Aristolochic acid (AA) is the causative nephrotoxic alkaloid in AA nephropathy, which results in a tubulointerstitial fibrosis. AA causes direct proximal tubule damage as well as an influx of macrophages, although the role of macrophages in pathogenesis is poorly understood. Here, we demonstrate that AA directly stimulates migration, inflammation, and ROS production in macrophages ex vivo. Cells lacking interferon regulatory factor 4 (IRF4), a known regulator of macrophage migration and phenotype, had a reduced migratory response, though effects on ROS production and inflammation were preserved or increased relative to WT cells. Macrophage-specific IRF4-knockout mice were protected from both acute and chronic kidney effects of AA administration based on functional and histological analysis. Renal macrophages from kidneys of AA-treated macrophage-specific IRF4-knockout mice demonstrated increased apoptosis and ROS production compared with WT controls, indicating that AA directly polarizes macrophages to a promigratory and proinflammatory phenotype. However, knockout mice had reduced renal macrophage abundance following AA administration. While macrophages lacking IRF4 can adopt a proinflammatory phenotype upon AA exposure, their inability to migrate to the kidney and increased rates of apoptosis upon infiltration provide protection from AA in vivo. These results provide evidence of direct AA effects on macrophages in AA nephropathy and add to the growing body of evidence that supports a key role of IRF4 in modulating macrophage function in kidney injury.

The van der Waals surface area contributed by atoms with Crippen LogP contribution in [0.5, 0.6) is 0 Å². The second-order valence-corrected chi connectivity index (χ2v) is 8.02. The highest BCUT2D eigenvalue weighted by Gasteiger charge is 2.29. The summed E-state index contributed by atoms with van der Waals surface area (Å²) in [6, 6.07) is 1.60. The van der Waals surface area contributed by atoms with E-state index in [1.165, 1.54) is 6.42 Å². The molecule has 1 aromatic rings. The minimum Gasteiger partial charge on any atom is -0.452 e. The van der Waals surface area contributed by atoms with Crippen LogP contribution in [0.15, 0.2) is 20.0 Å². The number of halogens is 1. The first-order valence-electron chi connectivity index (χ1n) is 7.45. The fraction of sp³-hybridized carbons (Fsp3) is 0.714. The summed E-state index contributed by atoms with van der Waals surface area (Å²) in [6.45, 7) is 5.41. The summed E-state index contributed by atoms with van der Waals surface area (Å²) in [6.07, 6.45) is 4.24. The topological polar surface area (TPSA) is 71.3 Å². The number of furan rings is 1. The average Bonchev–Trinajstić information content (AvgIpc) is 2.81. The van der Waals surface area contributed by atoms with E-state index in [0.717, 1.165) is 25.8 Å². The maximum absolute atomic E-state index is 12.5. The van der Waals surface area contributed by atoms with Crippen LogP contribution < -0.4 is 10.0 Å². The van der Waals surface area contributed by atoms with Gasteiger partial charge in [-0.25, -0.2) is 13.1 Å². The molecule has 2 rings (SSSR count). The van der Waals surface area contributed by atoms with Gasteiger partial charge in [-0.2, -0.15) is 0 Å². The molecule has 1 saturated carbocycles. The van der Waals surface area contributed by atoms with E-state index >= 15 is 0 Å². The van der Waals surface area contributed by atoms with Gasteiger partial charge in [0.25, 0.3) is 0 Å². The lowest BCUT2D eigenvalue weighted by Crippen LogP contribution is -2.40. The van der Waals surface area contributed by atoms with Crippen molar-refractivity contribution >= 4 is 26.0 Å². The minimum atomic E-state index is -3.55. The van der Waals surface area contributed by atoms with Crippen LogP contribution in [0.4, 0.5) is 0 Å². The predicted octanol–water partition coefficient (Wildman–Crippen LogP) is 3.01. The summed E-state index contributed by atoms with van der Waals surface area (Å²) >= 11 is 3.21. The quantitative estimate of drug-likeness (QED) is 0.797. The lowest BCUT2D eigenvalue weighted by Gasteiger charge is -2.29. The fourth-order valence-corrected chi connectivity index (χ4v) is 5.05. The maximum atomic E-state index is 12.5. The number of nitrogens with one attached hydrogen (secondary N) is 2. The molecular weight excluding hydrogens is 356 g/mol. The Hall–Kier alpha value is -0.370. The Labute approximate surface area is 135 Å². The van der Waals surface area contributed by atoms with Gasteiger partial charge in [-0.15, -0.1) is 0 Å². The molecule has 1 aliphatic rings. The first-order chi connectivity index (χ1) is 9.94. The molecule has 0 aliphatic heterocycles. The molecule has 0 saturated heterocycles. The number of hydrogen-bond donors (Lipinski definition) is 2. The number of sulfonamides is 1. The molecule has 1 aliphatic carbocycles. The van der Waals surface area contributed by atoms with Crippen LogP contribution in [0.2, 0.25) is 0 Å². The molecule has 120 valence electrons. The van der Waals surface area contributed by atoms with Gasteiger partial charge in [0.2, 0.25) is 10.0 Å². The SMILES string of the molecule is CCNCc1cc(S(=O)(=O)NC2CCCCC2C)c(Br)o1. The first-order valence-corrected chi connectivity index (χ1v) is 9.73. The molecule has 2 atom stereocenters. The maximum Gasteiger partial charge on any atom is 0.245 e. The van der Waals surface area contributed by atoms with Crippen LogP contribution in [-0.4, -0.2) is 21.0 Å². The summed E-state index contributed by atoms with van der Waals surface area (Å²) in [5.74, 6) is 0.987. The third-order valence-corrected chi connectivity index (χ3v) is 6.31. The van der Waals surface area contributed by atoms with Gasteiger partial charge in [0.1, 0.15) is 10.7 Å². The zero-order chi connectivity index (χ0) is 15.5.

Kensuke Sasaki, Andrew S. Terker, Jiaqi Tang, Shirong Cao, Juan Pablo Arroyo, Aolei Niu, Suwan Wang, Xiaofeng Fan, Yahua Zhang, Stephanie R. Bennett, Ming-zhi Zhang, Raymond C. Harris